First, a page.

The Best Arancini in Italy

Catania, Italy

I had not really intended on going anywhere for the weekend, but Dario had other plans. After a short discussion on possible destinations, we decided on Sicily.  It was time to find the best arancini in Italy, and Catania was the place to do it!

 

etna zoom

First view of My Mountain (Etna) from the ferry in the morning.  Isn't she BEAUTIFUL?

 

We took an overnight ferry from Naples, and were met at the port by my friend, Mandie.  We spent some time checking out the area near her house and had a nice Italian breakfast (pastry and coffee).  We managed to avoid hitting any "geep," a local variety of sheep-like creatures, rumored to be a hybrid of goats and sheep.  Alas, we did not get close enough to the legendary beasts to snap a photo!

After that, we stopped at Mario's Ironworks to check on a Valentine's Day present Mandie had ordered for her hubby.  Eventually, we made it to Mandie's place where we met her sweet and very waggy doggy.  We immediately settled down for a bit of video gaming.

After our group geek-out, Dario and I caught a cab into Catania to seek out the best arancini in Italy.

 

elephant square

Piazza Duomo, where the elephant lives.

 

We started at the famous (at least locally) "Elephant Square" and swung by the hostel I'd stayed at in 2007 with Saviour, Joseph, and Fred, the original Etna climbing crew.*  The elephant is carved out of lava stone and is the symbol of Catania.  I was hoping to find the restaurant next door open and serving paella ("pie-EL-uh" in Italian  ;) antipasto.  Sadly, it was not on the menu for the evening.  However, we did discover that they have a cave under the restaurant with a river running through it.  SO COOL!

But it was ok — more room for arancini!  On the recommendation of my friend, Grazia, we went to Savia, a local pasticceria (pastry shop).  Arancini, or fried rice balls, are a local Sicilian specialty, and Savia is rumored to make the best in the region.  On a cold night — and it was brrrrrr! cold! — hot arancini were a real treat!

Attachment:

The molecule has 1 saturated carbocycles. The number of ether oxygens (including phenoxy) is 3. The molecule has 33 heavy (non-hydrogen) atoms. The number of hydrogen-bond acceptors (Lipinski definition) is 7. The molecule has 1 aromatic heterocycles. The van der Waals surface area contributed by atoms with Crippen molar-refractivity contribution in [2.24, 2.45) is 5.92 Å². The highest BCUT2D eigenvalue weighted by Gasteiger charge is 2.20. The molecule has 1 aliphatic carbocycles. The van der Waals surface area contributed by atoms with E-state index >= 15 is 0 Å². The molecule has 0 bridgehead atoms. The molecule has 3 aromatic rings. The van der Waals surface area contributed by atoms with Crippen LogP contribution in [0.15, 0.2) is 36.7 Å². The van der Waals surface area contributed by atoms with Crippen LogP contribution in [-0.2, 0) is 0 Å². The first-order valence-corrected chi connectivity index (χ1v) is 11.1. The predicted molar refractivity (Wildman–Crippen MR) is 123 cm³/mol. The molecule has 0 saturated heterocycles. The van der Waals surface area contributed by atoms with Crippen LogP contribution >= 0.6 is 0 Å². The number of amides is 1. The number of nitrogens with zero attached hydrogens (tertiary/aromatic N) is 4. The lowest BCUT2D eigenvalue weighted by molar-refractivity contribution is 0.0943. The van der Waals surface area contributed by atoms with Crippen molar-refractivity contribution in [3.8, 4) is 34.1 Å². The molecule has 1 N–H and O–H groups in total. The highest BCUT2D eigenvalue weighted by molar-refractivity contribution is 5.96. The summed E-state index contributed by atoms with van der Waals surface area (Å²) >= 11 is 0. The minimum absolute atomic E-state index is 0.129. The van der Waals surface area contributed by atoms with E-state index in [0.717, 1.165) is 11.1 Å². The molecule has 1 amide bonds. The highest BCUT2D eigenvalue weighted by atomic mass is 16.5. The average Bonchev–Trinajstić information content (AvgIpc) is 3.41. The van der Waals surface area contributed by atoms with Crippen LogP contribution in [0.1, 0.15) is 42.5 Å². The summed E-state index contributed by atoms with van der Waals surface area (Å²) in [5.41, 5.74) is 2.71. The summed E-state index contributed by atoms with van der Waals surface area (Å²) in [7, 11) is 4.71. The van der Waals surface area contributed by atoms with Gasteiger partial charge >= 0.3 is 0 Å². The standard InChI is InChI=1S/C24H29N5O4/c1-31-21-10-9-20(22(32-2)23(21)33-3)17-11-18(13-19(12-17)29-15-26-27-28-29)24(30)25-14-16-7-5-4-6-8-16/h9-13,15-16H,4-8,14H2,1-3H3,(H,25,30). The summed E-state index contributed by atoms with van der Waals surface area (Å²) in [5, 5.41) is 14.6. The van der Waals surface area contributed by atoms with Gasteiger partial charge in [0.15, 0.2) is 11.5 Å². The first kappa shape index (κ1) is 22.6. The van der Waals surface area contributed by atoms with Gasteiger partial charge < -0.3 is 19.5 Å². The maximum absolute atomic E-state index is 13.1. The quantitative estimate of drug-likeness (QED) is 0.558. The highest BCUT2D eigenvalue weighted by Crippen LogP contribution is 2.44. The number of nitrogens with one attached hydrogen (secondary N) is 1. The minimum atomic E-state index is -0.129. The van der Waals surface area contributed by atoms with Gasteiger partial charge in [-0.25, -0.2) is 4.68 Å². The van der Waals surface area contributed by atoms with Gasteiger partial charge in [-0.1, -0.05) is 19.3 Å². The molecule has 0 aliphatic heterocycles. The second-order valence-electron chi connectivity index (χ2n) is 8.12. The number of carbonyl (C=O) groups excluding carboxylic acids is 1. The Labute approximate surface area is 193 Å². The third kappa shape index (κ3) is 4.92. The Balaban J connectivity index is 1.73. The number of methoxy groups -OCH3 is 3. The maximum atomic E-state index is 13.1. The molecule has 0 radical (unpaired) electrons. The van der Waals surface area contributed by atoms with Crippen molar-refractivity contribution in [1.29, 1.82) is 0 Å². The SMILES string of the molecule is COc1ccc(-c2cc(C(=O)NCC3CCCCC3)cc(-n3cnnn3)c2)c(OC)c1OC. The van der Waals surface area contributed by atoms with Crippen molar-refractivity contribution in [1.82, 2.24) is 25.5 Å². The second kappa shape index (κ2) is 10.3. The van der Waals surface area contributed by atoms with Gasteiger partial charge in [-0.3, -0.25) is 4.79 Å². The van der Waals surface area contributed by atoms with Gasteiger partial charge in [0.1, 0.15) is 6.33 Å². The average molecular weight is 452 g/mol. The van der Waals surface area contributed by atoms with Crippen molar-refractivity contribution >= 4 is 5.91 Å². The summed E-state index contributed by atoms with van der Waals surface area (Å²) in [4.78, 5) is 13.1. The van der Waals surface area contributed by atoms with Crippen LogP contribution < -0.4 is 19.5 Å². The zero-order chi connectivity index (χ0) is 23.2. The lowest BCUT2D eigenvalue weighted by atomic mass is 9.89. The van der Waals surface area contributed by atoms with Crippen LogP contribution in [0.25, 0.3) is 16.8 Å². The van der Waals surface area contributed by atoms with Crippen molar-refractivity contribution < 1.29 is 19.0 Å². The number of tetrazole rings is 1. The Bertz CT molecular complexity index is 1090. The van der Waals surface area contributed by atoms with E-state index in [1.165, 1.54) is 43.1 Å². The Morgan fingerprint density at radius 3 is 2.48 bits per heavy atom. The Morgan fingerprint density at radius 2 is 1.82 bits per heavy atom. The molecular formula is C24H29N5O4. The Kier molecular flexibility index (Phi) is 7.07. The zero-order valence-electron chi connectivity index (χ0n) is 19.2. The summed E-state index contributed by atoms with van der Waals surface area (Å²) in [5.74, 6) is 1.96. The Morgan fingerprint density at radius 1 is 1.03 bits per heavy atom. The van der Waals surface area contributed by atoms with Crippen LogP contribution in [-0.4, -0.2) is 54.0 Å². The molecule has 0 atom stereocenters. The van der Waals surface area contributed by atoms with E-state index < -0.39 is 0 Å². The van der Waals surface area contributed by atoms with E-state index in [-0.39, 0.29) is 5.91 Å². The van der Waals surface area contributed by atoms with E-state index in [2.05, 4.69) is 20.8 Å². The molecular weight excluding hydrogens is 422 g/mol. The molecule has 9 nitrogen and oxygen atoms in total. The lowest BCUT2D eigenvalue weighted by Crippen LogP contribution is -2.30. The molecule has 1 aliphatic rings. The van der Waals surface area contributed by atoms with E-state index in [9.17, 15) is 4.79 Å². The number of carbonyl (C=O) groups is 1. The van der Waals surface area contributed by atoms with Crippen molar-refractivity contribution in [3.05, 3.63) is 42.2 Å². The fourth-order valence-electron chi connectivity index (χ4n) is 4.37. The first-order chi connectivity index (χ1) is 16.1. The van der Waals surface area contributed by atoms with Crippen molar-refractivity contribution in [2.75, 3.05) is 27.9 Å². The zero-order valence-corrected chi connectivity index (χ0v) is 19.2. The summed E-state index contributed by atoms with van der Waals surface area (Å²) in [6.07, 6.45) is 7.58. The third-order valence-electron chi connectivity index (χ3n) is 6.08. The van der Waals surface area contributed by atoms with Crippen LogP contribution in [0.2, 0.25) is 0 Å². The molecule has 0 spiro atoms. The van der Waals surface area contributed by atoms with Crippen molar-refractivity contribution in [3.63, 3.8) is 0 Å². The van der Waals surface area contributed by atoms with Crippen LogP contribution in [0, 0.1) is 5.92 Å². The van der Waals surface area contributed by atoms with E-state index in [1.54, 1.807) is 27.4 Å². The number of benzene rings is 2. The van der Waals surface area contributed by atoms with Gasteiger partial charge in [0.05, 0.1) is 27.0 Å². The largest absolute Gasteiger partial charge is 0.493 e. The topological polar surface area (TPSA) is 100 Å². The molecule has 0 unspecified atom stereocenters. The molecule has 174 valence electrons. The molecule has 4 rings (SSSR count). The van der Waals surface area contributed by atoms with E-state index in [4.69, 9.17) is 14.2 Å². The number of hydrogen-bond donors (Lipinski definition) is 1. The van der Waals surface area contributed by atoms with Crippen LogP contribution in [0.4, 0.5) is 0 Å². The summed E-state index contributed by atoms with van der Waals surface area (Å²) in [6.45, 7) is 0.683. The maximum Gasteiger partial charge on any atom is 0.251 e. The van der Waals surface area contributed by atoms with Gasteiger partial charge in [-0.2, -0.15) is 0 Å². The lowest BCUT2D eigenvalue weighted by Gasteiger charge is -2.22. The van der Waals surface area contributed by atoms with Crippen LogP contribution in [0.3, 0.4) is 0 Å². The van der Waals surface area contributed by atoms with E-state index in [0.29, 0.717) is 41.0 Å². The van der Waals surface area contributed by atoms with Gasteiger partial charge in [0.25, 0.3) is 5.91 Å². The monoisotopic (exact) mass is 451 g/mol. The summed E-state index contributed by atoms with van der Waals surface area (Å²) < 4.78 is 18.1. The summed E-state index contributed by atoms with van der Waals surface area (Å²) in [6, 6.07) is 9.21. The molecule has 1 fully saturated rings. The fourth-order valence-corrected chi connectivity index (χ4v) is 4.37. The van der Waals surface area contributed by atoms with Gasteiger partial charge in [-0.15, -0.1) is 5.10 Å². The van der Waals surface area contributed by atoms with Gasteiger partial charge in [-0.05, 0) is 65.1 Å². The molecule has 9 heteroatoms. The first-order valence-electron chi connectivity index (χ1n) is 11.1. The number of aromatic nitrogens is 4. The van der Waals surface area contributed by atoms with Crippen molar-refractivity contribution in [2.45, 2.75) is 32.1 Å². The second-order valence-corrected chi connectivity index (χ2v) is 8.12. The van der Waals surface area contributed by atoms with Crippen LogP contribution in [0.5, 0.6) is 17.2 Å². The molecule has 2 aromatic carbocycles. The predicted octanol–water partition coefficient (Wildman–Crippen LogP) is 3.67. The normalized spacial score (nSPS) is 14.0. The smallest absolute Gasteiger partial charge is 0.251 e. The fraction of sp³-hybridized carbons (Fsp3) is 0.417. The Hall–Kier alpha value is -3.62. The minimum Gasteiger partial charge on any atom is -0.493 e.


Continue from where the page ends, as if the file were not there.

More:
*Illegal camping trip on the side of an active volcano.  Awesome!

 

arancino

Mmm…  hot arancino!

 

Ok, it may not look like much sitting there on the napkin, but it was mightily satisfying!  Oh, and did you notice the nifty soda cans?  I think soda cans must reflect the population which they serve.  Italian cans are slim and stylish, while American cans are utilitarian and squat.  Coincidence?

 

arancino insides

Interior of an arancino.  The stretchy bits are melted cheese, not drool, I promise!

 

Dario + arancino

Dario demonstrates the satisfied grin commonly found on the faces of Savia customers.

 

Grazia was right.  Savia makes fantastic arancini, so delicious and filling!  I could have stayed all night, eating one arancino after another until I'd have to be wrapped up in butcher paper and rolled home.  Mmm…  Savia…  arancini

As hard as it was to believe, when we walked back down the street toward the elephant, we stopped in for more food.  This time, however, it was dessert, and Dario had a pistacchio cannolo.

 

cannolo

The lighting was not very conducive to wee point and shoot cameras,
but it was VERY conducive to drinking tea and enjoying pastries!

 

It started to rain very heavily at that point, so we stayed inside for a while and waited for Mandie and her pal, Chelsey, to come rescue us.  However, since they were not that familiar with Catania, we went down and waited near the elephant.  I had failed to bring an umbrella, so we were a tad moist when they arrived.  I did, however, remember to wear my awesome boots from Vienna (boots are standard Italian winter footwear), so my toes were nice and toasty!

 

We Were There

Obligatory and familiar, We Were There Picture.  :D

 

St. Agatha shrine

Lighting up St. Agatha.

 

We had just missed the festival of St. Agatha, but there were still remnants of the celebration.  I'm not quite sure why you would ever *celebrate* martyrdom, as it tends to be quite gruesome and horrifying, but I guess that's not really the point.  (Note: if you are squeamish or sensitive — or have any shred of empathy whatsoever — don't read about St. Agatha's martyrdom.  Bllleeeeeuuuuhhh!  *shudder*)  I suppose you're celebrating the sacrifice and devotion of the person while they were alive.  At least, I hope so!

 

Stuffed with arancini and cannoli, we went back to Mandie's place to recharge for our outing the next day: more eating and…  ETNA!

 

Trying to figure out how to get to the arancini?
Chances are you'll need to check out some ferry routes to get there.
Well, unless you're a really strong swimmer, that is.

Leave a Reply